Santa Monica
Traditional Reporting for A Digital Age

Santa Monica Real Estate Company, Roque and Mark

Home Special Reports Archive Links The City Commerce About Contacts Editor Send PR

City Manager Delivers Optimistic But Cautious Budget Message

Bob Kronovetrealty
We Love Property Management Headaches!

Santa Monica

Santa Monica Apartments

Santa Monica College
1900 Pico Boulevard
Santa Monica, CA 90405
(310) 434-4000


By Jorge Casuso

Editors note: This article has been updated to clarify that some of the statements attributed to Interim City Manager Lane Dilg were excerpted from the FY 2017-19 budget report.

May 12, 2021 -- Santa Monica is facing a "bright future ahead," although the city's economy has already been "nearing a point of diminishing returns."

That was the optimistic, yet cautious message, delivered by Interim City Manager Lane Dilg in her letter to the City Council presenting the proposed $1.3 billion Fiscal Year 2021-23 Biennial Budget on Tuesday.

The proposed budget, which is impacted by the major economic blow dealt during the coronavirus shutdown, "reflects no deficit -- either now or in the associated five-year forecast," Dilg wrote.

Major revenue streams from hotel bed taxes, sales taxes and parking fees that have been diminished during the shutdown "will replenish" as tourists, shoppers and workers return, she said.

The City also retains a "rare" AAA bond rating, "broad community partnerships," a "dedicated and talented" municipal workforce and an "envy-invoking" location.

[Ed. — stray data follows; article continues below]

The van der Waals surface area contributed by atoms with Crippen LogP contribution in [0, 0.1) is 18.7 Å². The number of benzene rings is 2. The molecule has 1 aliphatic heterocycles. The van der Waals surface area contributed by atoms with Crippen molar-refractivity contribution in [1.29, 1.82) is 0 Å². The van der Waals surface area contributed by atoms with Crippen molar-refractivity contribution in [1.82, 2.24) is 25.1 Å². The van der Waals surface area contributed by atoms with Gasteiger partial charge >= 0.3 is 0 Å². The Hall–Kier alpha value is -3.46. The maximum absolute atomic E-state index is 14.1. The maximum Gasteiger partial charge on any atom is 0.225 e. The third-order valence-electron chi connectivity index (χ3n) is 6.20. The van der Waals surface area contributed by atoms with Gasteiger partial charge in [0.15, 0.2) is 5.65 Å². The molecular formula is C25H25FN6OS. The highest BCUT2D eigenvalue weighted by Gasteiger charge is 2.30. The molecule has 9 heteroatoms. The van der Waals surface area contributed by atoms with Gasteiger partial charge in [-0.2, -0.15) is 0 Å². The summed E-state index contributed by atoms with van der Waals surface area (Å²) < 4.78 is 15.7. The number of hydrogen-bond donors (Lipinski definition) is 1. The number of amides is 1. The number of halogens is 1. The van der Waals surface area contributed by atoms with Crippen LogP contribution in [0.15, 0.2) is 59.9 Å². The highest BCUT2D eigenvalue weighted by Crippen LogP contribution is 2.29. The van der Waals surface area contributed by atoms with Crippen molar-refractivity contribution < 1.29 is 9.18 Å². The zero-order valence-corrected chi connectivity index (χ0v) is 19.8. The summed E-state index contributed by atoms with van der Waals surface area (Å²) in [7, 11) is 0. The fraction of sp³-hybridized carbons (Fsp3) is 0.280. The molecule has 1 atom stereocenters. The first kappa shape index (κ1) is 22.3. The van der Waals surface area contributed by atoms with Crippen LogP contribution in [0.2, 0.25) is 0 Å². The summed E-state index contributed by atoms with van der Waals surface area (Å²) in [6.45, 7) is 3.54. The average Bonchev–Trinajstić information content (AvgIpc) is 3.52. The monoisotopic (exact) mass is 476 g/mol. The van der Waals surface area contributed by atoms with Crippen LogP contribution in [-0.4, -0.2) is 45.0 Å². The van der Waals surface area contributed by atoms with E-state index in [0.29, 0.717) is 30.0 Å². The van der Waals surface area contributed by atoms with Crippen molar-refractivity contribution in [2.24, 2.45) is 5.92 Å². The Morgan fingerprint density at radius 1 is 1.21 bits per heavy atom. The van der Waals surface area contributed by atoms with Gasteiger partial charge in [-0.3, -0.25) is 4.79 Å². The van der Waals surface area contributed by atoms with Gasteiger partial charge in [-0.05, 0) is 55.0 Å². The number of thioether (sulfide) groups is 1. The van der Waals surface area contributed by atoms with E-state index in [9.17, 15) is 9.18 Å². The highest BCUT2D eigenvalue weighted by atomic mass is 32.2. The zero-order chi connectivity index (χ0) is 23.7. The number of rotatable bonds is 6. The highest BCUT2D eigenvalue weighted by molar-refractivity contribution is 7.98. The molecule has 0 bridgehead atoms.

"Such key assets secure Santa Monica’s full recovery and bright future ahead," Dilg wrote.

Still, she warned that even before the COVID-19 pandemic, "Santa Monica’s 'exceptionally strong economy and tax base' (was) nearing a point of diminishing returns."

All major revenue sources "are seeing either slowing growth or (in the case of utility taxes) an actual decline" at a time when "pressure on expenditures is accelerating," then City Manager Rick Cole wrote in his FY 2017-19 budget letter.

Workers’ compensation and medical benefits costs "continue to outpace our revenue growth," Cole wrote, and "pension costs are scheduled to begin a dramatic rise in the second year of our two-year budget cycle."

The City's long-term pension liability, which stood at $387 million in FY2017-19, was recently calculated at $466 million, Dilg said.

The proposed budget for FY 2021-22, which begins July 1, is $705.5 million, which includes $163.7 million for Capital projects, and $597.7 million for FY 2022-23.

The General Fund -- which represents the largest portion of the budget and is used to deliver municipal services -- is proposed at $349.5 million in FY 2021-22 and $375.3 million in FY 2022-23.

By comparison, the General Fund budget adopted for FY 2018-19 -- before the COVID-19 shutdown -- was $440.2 million, or nearly $91 million more than this year's proposed budget.

This year's budget means that "a disconnect will remain between City resources -- which have been reduced as a result of the pandemic -- and community expectations -- which have not," Dilg cautioned.

"This gap between revenues and desired expenditures will require united leadership and communication to avert ongoing frustration," she said.

The City has already confronted the economic crisis triggered by the coronavirus pandemic with drastic measures.

Last May, the Council tapped a total of $117 million in one-time funds to fill a gap in a budget that slashed Capital program funding in half and reduced operating expenditures by 20 percent.

To help achieve a balanced budget, the City eliminated 299 full-time positions and 122 as-needed positions and cut back on programs and services.

"These fiscal measures enabled the City to maintain essential and emergency operations during the pandemic while preserving the City’s financial resilience to the greatest extent possible," Dilg wrote in her letter to the Council.

Back to Lookout News copyrightCopyright 1999-2021 All Rights Reserved. EMAIL Disclosures